Thursday, August 12, 2010
Provincial Campaign Will Deny Zenyatta Her Rightful Place in History
SARATOGA SPRINGS, NY, August 10, 2010--I’ve tried, I’ve pleaded, I’ve cajoled, just short of begging. I’ve written pieces such as “Can’t We All Get Along?” Go back in the archives and read one if you doubt that.
Other stories have been written, too, stories that posited how unfair and shortsighted it is that a compliment of either Zenyatta or Rachel Alexandra is to disrespect the other.
You might be glad to learn that, like most of you, I’m sick of reading and writing about the two mares, no matter how great they are. And until they race again, or new news develops, I no longer will stoke this insatiable fire.
First, this heads-up to Webmaster Mark. Get ready for an onslaught of invective, character assassination, or worse. It could get ugly quickly. But I’ve had enough. Now it’s time to allow chips to fall.
Running Zenyatta in the Zenyatta is a disgrace.
At least when New Mexico-bred sprinter Peppers Pride remained in state-bred company to complete an unbeaten streak at 19, the connections never promised a whirlwind campaign. They placed her where they expected her to win.
This year, the Zenyatta camp have done the same. Only their Perfect Campaign has done a disservice to the legacy to the great race mare.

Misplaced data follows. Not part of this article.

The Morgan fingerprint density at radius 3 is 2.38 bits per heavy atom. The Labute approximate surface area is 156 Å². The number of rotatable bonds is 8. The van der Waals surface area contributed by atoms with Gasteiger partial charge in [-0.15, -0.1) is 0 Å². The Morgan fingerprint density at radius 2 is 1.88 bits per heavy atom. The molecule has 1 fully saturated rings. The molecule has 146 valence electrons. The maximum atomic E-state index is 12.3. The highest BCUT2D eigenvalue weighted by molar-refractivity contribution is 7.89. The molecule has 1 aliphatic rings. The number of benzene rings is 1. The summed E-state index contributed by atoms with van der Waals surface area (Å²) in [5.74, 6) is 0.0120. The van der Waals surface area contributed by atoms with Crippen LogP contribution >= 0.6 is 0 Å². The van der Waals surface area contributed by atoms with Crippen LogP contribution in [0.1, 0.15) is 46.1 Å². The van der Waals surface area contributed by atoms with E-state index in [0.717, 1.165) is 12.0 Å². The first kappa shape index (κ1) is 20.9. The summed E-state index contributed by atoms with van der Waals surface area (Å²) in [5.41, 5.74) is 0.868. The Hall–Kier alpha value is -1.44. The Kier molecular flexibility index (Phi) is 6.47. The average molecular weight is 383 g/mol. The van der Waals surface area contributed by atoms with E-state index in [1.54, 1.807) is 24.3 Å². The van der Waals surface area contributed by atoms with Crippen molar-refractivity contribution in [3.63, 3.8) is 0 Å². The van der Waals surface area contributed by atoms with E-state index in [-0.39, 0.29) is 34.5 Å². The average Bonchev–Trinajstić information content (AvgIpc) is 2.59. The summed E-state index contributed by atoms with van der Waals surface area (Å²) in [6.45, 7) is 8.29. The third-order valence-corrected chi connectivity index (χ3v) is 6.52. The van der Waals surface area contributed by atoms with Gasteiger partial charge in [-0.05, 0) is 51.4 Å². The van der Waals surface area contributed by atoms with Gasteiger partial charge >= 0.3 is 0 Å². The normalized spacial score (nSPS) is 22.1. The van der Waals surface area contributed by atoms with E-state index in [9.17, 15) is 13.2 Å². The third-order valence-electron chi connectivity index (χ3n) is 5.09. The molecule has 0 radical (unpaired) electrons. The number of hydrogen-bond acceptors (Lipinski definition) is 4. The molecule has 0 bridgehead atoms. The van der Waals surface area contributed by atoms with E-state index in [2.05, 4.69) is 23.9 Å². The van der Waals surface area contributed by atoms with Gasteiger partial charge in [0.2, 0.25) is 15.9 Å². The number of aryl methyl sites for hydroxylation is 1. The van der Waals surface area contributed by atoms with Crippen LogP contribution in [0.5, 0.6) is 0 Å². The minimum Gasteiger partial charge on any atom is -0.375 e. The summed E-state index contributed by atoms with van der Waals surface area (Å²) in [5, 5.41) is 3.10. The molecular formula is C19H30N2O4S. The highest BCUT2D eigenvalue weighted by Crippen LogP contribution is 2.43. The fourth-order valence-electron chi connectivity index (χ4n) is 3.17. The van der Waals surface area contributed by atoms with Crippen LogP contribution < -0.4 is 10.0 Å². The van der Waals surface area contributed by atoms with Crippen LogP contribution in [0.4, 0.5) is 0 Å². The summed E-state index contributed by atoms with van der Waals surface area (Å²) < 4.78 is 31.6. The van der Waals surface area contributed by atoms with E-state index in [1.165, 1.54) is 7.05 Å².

Is Secretariat or Seattle Slew or Spectacular Bid or Man o’ War any less than because they got beat? Since when is losing a race some big disgrace? Horse racing is a game in which if you’re wrong two out of three times you’re considered a genius.
The true disgrace in all this is saying one thing and doing another. The connections promised they would share Zenyatta with all her fans. I wasn’t aware that all of them lived in California.
Detractors disparaged Rachel Alexandra because they felt Jess Jackson ducked the 2009 Breeders’ Cup. Beating Grade 1 males thrice, including elders, just wasn’t a world class good enough. But they can’t say it came as a surprise.
Jackson announced he wouldn’t run on “the plastic” well before the Woodward. No one was surprised that another very successful businessmen had become a control freak. By definition, control freaks get what they want. What’s the good of having all this weight if you can’t throw it around?
The rescheduled, lengthened and enriched Lady’s Secret Stakes at Monmouth Park is an example of this. It was no less tacky than the road being taken by Zenyatta‘s people.
The wraps finally are coming off the defending Horse of Year’s 2010 campaign. Resultantly, one of the hottest mares on the East Coast, ironically named Malibu Prayer, will duck Rachel and head to Monmouth Park for the Molly Pitcher instead.
But the Personal Ensign will be no walkover. Life At Ten and Unrivaled Belle are more than capable Grade 1 rivals.